I keep hearing that the Democratic Party has moved "left" and that some Democratic candidates may be "too far left."

But in this era of unprecedented concentration of wealth and political power at the top, I can't help wondering what it means to be "left."

A half-century ago, when America had a large and growing middle class, those on the "left" sought stronger social safety nets and more public investment in schools, roads and research. Those on the "right" sought greater reliance on the free market.

As wealth and power have concentrated at the top, everyone else — whether on the old right or the old left — has become disempowered and less secure. Safety nets have unraveled, public investments have waned, and the free market has been taken over by crony capitalism and corporate welfare cheats. Washington and state capitals are overwhelmed by money coming from the super-rich, Wall Street and big corporations.

So why do we continue to hear and use the same old "right" and "left" labels?

I suspect it's because the emerging oligarchy feels safer if Americans are split along the old political battle lines. That way, Americans won't notice they're being shafted.

In reality, the biggest divide in America today runs between oligarchy and democracy. When oligarchs fill the coffers of political candidates, they neuter democracy.

The oligarchs know politicians won't bite the hands that feed them. So as long as they control the money, they can be confident there will be no meaningful response to stagnant pay, climate change, military bloat or the soaring costs of health insurance, pharmaceuticals, college and housing.

There will be no substantial tax increases on the wealthy. No antitrust enforcement to puncture the power of giant corporations. No meaningful regulation of Wall Street's addiction to gambling with other people's money.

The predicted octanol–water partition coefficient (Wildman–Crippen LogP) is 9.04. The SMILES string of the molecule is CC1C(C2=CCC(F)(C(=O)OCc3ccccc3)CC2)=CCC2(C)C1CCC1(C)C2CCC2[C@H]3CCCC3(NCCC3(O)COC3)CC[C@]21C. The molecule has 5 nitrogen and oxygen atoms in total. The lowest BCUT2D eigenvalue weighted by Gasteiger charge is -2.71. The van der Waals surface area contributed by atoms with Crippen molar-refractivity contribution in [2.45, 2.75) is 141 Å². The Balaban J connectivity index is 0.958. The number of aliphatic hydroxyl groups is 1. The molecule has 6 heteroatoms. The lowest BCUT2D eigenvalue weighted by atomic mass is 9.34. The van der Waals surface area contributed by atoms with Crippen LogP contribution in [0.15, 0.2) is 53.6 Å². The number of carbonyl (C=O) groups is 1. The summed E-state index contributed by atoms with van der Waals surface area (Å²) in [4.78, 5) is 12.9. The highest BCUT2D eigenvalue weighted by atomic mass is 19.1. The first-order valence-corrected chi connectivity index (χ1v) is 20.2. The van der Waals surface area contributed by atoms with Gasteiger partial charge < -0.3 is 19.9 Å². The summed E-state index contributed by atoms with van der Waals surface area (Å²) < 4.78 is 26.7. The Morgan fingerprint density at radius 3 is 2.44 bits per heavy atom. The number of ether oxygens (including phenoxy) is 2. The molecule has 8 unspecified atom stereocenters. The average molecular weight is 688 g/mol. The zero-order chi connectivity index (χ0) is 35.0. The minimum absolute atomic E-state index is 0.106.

Big corporations will continue to get subsidies. Big banks will continue to be too big to fail. CEO pay will continue to skyrocket. Wall Street hedge fund and private equity managers will continue to make out like bandits.

So long as the oligarchy divides Americans — splitting off people of color from working-class whites, stoking racial resentments, describing human beings as illegal aliens, launching wars on crime and immigrants, fueling fears of communists and socialists — it doesn't have to worry that a majority will stop them from looting the nation.

The divide-and-conquer strategy allows the oligarchy free rein. It makes the rest of us puppets, fighting each other on a made-up stage.

Donald Trump is the puppet master.

He has been at it for years, starting long before he ran for president. He knows how to pit native-born Americans against immigrants, the working class against the poor, whites against blacks and Latinos.

He is well-versed in getting evangelicals and secularists steamed up about abortion, equal marriage rights, out-of-wedlock births, access to contraception, transgender bathrooms.

He can make the white working class believe they've been losing good jobs and wages because of a cabal of Democrats, "deep state" bureaucrats and Hillary Clinton.

From the start, Trump's deal with the oligarchy has been simple: He'll stoke tribalism so most Americans won't see CEOs getting exorbitant pay while they're slicing the pay of average workers, won't pay attention to Wall Street demanding short-term results over long-term jobs, and won't notice a boardroom culture that tolerates financial conflicts of interest, insider trading and the outright bribery of public officials through unlimited campaign "donations."

The only way to overcome the oligarchy and Trump's divide-and-conquer strategy is for the rest of us to join together and win America back.

This means creating a multiracial, multi-ethnic coalition of working-class, poor and middle-class Americans who will fight for democracy and oppose oligarchy.

Robert Reich’s latest book is “The Common Good,” and his newest documentary is “Saving Capitalism.”